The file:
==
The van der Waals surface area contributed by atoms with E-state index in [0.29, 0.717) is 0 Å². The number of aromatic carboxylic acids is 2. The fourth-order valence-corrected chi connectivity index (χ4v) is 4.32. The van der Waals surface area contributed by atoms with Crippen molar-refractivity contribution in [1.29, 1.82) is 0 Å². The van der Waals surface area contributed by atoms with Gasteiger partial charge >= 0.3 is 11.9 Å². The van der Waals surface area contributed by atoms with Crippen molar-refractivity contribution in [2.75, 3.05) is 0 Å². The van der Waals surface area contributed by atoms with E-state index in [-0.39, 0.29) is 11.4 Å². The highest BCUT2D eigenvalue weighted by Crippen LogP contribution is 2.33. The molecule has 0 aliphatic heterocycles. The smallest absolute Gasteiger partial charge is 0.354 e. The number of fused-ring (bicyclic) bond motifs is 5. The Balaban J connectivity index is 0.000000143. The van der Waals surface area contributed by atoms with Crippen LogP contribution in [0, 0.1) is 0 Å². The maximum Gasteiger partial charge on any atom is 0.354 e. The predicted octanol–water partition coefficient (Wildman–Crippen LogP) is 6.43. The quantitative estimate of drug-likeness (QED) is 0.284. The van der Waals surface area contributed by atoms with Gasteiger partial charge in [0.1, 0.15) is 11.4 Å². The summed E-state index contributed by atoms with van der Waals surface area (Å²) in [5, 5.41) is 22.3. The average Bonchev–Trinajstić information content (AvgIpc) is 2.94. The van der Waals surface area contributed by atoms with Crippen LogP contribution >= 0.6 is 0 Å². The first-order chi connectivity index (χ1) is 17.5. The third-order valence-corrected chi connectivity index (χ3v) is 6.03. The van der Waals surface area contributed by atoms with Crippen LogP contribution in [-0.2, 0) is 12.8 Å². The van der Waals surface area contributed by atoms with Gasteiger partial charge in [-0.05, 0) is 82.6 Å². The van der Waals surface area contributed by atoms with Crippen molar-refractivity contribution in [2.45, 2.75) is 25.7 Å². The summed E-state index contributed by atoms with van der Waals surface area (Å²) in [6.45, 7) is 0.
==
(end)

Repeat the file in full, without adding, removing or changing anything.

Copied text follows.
The van der Waals surface area contributed by atoms with E-state index in [0.29, 0.717) is 0 Å². The number of aromatic carboxylic acids is 2. The fourth-order valence-corrected chi connectivity index (χ4v) is 4.32. The van der Waals surface area contributed by atoms with Crippen molar-refractivity contribution in [1.29, 1.82) is 0 Å². The van der Waals surface area contributed by atoms with Gasteiger partial charge >= 0.3 is 11.9 Å². The van der Waals surface area contributed by atoms with Crippen molar-refractivity contribution in [2.75, 3.05) is 0 Å². The van der Waals surface area contributed by atoms with E-state index in [-0.39, 0.29) is 11.4 Å². The highest BCUT2D eigenvalue weighted by Crippen LogP contribution is 2.33. The molecule has 0 aliphatic heterocycles. The smallest absolute Gasteiger partial charge is 0.354 e. The number of fused-ring (bicyclic) bond motifs is 5. The Balaban J connectivity index is 0.000000143. The van der Waals surface area contributed by atoms with Crippen LogP contribution in [0, 0.1) is 0 Å². The maximum Gasteiger partial charge on any atom is 0.354 e. The predicted octanol–water partition coefficient (Wildman–Crippen LogP) is 6.43. The quantitative estimate of drug-likeness (QED) is 0.284. The van der Waals surface area contributed by atoms with Gasteiger partial charge in [0.1, 0.15) is 11.4 Å². The summed E-state index contributed by atoms with van der Waals surface area (Å²) in [5, 5.41) is 22.3. The average Bonchev–Trinajstić information content (AvgIpc) is 2.94. The van der Waals surface area contributed by atoms with Crippen LogP contribution >= 0.6 is 0 Å². The first-order chi connectivity index (χ1) is 17.5. The third-order valence-corrected chi connectivity index (χ3v) is 6.03. The van der Waals surface area contributed by atoms with Crippen LogP contribution in [-0.2, 0) is 12.8 Å². The van der Waals surface area contributed by atoms with Gasteiger partial charge in [-0.05, 0) is 82.6 Å². The van der Waals surface area contributed by atoms with Crippen molar-refractivity contribution in [2.45, 2.75) is 25.7 Å². The summed E-state index contributed by atoms with van der Waals surface area (Å²) in [6.45, 7) is 0.